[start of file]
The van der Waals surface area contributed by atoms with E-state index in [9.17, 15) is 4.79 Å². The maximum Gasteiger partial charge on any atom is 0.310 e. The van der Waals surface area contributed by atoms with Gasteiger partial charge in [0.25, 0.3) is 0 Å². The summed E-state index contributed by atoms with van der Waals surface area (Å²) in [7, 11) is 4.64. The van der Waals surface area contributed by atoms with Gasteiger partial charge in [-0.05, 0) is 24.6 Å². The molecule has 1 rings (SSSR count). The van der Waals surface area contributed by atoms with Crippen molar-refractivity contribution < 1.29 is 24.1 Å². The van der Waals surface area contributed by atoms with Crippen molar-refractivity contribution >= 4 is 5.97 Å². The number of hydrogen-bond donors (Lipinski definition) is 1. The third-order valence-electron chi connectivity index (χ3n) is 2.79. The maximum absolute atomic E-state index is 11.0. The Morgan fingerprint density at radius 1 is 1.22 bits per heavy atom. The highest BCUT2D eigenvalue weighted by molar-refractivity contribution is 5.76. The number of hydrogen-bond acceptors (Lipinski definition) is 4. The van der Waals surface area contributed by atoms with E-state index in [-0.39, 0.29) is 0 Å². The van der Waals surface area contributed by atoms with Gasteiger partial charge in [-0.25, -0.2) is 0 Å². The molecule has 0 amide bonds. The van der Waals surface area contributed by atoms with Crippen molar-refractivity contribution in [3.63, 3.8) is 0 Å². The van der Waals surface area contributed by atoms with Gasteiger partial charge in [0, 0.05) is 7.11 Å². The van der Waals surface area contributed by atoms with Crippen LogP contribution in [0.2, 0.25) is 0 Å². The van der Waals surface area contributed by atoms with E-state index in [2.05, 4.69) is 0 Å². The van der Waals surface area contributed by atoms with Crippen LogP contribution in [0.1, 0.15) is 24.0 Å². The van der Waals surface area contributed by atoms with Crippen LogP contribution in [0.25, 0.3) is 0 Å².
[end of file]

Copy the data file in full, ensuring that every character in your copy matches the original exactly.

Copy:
The van der Waals surface area contributed by atoms with E-state index in [9.17, 15) is 4.79 Å². The maximum Gasteiger partial charge on any atom is 0.310 e. The van der Waals surface area contributed by atoms with Gasteiger partial charge in [0.25, 0.3) is 0 Å². The summed E-state index contributed by atoms with van der Waals surface area (Å²) in [7, 11) is 4.64. The van der Waals surface area contributed by atoms with Gasteiger partial charge in [-0.05, 0) is 24.6 Å². The molecule has 1 rings (SSSR count). The van der Waals surface area contributed by atoms with Crippen molar-refractivity contribution < 1.29 is 24.1 Å². The van der Waals surface area contributed by atoms with Crippen molar-refractivity contribution >= 4 is 5.97 Å². The number of hydrogen-bond donors (Lipinski definition) is 1. The third-order valence-electron chi connectivity index (χ3n) is 2.79. The maximum absolute atomic E-state index is 11.0. The Morgan fingerprint density at radius 1 is 1.22 bits per heavy atom. The highest BCUT2D eigenvalue weighted by molar-refractivity contribution is 5.76. The number of hydrogen-bond acceptors (Lipinski definition) is 4. The van der Waals surface area contributed by atoms with E-state index in [-0.39, 0.29) is 0 Å². The van der Waals surface area contributed by atoms with Gasteiger partial charge in [-0.25, -0.2) is 0 Å². The molecule has 0 amide bonds. The van der Waals surface area contributed by atoms with Crippen molar-refractivity contribution in [3.63, 3.8) is 0 Å². The van der Waals surface area contributed by atoms with Gasteiger partial charge in [0, 0.05) is 7.11 Å². The van der Waals surface area contributed by atoms with Crippen LogP contribution in [0.2, 0.25) is 0 Å². The van der Waals surface area contributed by atoms with E-state index in [2.05, 4.69) is 0 Å². The van der Waals surface area contributed by atoms with Crippen LogP contribution in [0.1, 0.15) is 24.0 Å². The van der Waals surface area contributed by atoms with Crippen LogP contribution in [0.25, 0.3) is 0 Å².